8. 8. Healthcare Stakeholders React to Cost, Access, and Quality Initiatives Providers •Direct Impact •Risk-based pilots •Readmission penalties •Fraud scrutiny •Quality reporting •ICD-10 (non-ACA) •Indirect •Resource constraints •Consolidation •Focus on care continuum Payers •Direct Impact •Public HIX •Private HIX •Rate hike caps •MLR caps •Medicaid expansion •Coverage requirements •Indirect •Expanding capabilities Employers •Direct Impact •Insurance requirements (min employees/ hours) •Indirect •Defined contribution •Private HIX •Wellness initiatives Med-Pharm •Direct Impact •Higher taxes •Comparative effectiveness •Sunshine Act Patients •Direct Impact •Greater protections (preexisting conditions, denials, caps) •Greater coverage •More choice •Non-discrimination •Indirect •Greater Responsibility •Indirect •Care management •Big data •Genomics •Personalized medicine Information Technology – Quality & Cost (aka, Value) HEALTHCARE GROWTH PARTNERS CONFIDENTIAL 8
  9. 9. Payers Pivot Provider organizations assume risk that was previously borne by carriers • By design, insurance organizations manage risk across populations • Continued need to manage large patient populations beyond the ACO • Rapidly acquiring/developing new tools ACO formation requires know-how, data, tools, and collaboration • Can leverage employer relationships, patient populations, provider networks, access to data, and balance sheets to lend support to ACO formation • Increasing the need for hospital-physician alignment and referral management HIX’s change the distribution landscape and touchpoint with members • Benefits brokers and administrators getting in the HIT game due to broad employer distribution • Beneficiaries will need help navigating • Enables entry point for patient engagement (25mm more insured by 2023, 31mm uninsured) Lack of transparency mitigates trust ? • Quality and pricing remains an issue that the insurance industry has never addressed • Start-ups like Oscar Health and MedImpact can change the game, but face challenging incumbents Blurring lines between providers and payers • As providers manage risk, both payers and providers see opportunity to crossover • Examples such as Wellpoint acquiring CareMore, Cigna acquiring Alegis Care, providers with captive insurance programs HEALTHCARE GROWTH PARTNERS CONFIDENTIAL 9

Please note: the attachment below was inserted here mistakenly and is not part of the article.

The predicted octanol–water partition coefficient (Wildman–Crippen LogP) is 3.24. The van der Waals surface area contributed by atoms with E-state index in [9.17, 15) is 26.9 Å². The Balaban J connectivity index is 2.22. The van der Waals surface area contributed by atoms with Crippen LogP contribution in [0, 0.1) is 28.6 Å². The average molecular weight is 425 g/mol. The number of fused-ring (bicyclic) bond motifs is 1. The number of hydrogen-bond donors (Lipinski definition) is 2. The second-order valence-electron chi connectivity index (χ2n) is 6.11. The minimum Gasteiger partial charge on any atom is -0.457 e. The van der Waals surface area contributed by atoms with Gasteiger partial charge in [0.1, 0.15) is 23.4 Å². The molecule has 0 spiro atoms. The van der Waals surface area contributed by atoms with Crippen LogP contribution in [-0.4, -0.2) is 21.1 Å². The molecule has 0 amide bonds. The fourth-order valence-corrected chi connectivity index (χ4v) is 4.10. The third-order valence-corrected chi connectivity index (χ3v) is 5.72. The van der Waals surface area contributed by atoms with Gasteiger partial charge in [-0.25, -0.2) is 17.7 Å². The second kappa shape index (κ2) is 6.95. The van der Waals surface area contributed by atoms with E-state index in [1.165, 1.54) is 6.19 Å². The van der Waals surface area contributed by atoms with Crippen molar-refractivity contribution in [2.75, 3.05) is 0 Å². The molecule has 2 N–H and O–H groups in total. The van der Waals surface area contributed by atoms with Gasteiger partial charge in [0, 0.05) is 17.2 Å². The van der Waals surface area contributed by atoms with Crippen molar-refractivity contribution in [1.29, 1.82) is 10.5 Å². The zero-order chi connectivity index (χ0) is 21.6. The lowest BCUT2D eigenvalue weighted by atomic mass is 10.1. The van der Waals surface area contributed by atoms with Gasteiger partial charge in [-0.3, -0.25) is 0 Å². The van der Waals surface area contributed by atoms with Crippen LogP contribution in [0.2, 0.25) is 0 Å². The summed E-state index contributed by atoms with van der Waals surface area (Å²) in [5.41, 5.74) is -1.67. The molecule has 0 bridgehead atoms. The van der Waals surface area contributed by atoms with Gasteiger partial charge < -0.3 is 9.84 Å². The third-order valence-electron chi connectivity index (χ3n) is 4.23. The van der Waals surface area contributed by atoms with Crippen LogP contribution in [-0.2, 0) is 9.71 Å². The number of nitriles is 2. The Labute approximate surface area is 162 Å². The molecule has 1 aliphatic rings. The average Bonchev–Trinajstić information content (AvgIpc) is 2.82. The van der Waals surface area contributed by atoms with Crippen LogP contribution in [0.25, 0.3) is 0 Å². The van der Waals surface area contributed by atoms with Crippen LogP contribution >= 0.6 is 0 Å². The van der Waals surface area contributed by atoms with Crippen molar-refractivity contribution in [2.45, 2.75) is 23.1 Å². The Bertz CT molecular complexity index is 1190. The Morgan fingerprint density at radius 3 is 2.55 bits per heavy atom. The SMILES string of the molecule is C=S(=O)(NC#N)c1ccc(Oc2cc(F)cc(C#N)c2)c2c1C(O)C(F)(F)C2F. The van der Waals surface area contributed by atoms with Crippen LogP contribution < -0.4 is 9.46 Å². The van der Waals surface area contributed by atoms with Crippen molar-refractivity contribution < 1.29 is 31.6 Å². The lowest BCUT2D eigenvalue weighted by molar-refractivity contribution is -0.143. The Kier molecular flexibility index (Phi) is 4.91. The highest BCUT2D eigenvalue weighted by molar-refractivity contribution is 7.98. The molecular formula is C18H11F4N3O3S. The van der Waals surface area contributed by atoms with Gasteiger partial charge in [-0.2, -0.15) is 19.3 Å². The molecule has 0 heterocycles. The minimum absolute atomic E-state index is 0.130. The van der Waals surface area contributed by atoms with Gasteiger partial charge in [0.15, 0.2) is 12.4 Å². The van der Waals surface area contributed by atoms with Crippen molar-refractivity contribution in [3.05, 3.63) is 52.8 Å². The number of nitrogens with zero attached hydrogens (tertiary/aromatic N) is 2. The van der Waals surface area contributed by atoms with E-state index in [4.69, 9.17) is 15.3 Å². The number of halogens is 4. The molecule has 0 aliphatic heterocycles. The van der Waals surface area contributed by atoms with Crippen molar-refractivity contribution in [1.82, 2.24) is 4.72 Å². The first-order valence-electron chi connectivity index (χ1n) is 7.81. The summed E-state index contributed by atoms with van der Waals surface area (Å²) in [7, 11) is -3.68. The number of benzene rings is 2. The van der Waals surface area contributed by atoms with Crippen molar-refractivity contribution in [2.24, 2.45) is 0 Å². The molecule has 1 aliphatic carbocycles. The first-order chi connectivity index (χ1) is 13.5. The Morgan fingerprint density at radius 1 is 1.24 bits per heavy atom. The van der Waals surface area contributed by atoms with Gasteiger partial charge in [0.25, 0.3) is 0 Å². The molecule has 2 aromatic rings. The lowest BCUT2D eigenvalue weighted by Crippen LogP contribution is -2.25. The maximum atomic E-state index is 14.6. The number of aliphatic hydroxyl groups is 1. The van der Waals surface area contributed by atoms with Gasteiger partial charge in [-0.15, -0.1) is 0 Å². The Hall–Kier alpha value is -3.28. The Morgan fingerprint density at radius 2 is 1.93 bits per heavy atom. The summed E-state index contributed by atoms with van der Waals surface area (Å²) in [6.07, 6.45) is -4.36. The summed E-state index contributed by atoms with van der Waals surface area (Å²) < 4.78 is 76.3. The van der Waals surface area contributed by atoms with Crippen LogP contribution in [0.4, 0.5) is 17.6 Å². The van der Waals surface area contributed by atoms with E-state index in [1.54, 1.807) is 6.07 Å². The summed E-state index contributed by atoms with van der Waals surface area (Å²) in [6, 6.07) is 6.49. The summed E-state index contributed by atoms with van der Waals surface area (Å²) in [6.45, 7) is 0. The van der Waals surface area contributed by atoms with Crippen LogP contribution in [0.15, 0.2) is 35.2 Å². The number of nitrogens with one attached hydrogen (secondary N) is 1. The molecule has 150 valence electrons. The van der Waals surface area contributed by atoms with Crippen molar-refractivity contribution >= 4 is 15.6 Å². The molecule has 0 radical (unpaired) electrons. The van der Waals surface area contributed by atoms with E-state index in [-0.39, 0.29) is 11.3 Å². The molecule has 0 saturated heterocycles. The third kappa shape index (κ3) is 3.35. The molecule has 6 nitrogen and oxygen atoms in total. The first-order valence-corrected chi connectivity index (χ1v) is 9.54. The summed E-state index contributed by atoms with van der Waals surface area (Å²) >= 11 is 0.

10. 10. Providers Pivot The number of insured is going to increase by 25 million by 2023 • Demand for healthcare will inevitably go up, particularly among under-served populations • Managed Medicaid will require more “management” • Care will need to be managed and delivered in cost-effective settings (home, mid-levels, etc) Utilization management is trending to real-time clinical decision support • Retrospective utilization management is getting closer to the point-of-care • Requires integration between big data, EMR and CDS system • Pulling data from disparate sources and putting proven intelligence around that data Intensive focus on care coordination and care management • Care coordination involves managing the patient (and data and referrals) across care settings • Care management involves actively engaging with patients throughout the care episode • Demographic-specific: A pediatric case is very different from geriatric (care keepers, etc) Readmission penalties put the spotlight on post-acute care • Acute care facilities have rapidly responded to readmission penalties (proving penalties work) • Enhancing discharge process and post-acute follow-up, as well as providing an entry point for provider organizations to get into home monitoring and linking to care management Quality and pricing transparency is still lacking • Without patient advocates, the market is opaque • Given the shift toward greater patient responsibility (given health plan design), favorable quality and transparency measures are likely to be rewarded, hence investment in data HEALTHCARE GROWTH PARTNERS CONFIDENTIAL 10